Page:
So we know that this guy has some real talent and is putting it to great use for us so far. He’s the main man to go to for the shortstop position and his seasonal stats don’t entirely reflect his stats in certain hot periods (maybe he’s sort of streaky, but whatever). However, the underlying question still remains: why is Nick Green, who didn’t get a single big league at bat last year and went 0-7 the entire year in ’07, and batted .184 the whole season with Tampa Bay in ’06 suddenly playing so well for us this year. I’ll need a little help from you sabermetricians out there on this one, but I have a few theories.
1. The opportunity this year is great for Green. Last year Lowrie became the star and earned his starting spot at shortstop for this year. However, he had barely played for a school week this year before he was placed on the DL. Green was thrust in to the picture by being called up from AAA on April 14. He’s already played in 52 games this year, more than many so-called utility players like he was supposed to be. So an opportunity this great would give anyone the chance to shine. Maybe Green just capitilized on it better than others.
2. He’s doing better in certain situations (the type of stats usually filed under “splits”). In 2006, the last year he had regular major league at bats, he batted .200 against right handed pitchers and .150 vs. lefties, a number that has turned into .273 this year. So he’s still not great against lefties, but he has really improved in those departments.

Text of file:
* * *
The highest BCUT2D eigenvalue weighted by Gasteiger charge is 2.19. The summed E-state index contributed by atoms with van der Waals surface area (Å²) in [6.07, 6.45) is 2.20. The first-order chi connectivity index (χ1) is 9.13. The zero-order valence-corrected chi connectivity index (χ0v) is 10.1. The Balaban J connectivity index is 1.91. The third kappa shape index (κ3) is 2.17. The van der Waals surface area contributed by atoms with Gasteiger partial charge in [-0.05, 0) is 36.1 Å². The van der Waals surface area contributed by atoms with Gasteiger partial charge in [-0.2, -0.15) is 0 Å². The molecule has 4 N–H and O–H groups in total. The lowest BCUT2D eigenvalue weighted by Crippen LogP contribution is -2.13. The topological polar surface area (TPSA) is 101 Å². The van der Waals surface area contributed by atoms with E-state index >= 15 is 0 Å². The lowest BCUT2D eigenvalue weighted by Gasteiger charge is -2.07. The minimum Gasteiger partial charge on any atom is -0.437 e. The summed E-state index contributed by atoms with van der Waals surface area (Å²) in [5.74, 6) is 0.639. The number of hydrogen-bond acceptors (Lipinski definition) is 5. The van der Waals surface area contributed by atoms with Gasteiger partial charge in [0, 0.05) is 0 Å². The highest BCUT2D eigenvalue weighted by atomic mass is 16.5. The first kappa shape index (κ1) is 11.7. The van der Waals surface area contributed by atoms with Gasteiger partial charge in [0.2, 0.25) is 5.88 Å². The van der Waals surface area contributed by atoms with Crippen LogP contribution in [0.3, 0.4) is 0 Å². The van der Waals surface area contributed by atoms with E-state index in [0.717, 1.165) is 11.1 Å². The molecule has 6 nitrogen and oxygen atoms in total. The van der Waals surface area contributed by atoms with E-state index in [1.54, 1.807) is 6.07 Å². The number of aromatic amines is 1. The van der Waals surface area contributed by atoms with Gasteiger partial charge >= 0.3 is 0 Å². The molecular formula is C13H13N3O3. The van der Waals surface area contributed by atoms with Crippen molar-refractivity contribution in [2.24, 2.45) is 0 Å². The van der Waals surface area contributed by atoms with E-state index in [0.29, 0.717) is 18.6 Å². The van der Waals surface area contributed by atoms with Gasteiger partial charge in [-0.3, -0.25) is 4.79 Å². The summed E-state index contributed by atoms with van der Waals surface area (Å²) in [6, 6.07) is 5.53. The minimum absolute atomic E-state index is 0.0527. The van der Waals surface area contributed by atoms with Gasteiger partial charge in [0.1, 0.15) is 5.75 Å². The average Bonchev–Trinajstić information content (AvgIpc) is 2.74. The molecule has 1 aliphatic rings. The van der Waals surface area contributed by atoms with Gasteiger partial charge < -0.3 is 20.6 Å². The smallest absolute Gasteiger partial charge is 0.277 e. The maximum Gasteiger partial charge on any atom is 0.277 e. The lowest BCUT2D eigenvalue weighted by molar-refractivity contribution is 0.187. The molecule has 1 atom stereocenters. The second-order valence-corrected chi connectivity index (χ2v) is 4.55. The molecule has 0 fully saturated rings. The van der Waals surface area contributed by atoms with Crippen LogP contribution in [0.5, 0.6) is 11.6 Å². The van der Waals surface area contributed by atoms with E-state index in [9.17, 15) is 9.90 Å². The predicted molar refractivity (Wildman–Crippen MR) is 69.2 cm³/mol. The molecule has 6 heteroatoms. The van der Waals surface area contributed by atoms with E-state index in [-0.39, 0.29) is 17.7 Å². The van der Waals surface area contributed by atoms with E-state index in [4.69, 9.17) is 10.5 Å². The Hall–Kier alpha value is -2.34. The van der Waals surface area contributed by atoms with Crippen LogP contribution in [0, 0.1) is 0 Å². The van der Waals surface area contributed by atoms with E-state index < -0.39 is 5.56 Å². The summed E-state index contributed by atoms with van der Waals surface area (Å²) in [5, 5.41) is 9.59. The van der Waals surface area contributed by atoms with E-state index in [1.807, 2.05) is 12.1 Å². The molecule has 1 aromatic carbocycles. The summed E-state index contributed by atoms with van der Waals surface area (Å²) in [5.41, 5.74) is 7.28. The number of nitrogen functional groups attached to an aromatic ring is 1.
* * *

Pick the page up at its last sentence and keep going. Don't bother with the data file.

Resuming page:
3. He’s also changed in the way he hits the ball (where and how, or ground/fly stats). This year he’s hitting 42.8% on the fly and 32.1% on the ground, while striking out 22% of the time. I have yet to find those stats for ’06, when I do I’ll be sure to notify anyone who’s interested. Either way, if there are any differences in those from this year and ’06, maybe it means he’s tinkered with his swing or is trying different things that have turned out to work well.
Those are my theories, maybe they have a little truth to them!
Either way, so far a little Green has gone a long way for the Sox. Keep it up Nick!
-Thanks to espn.com and redsoxstats.com for the stats used in this entry…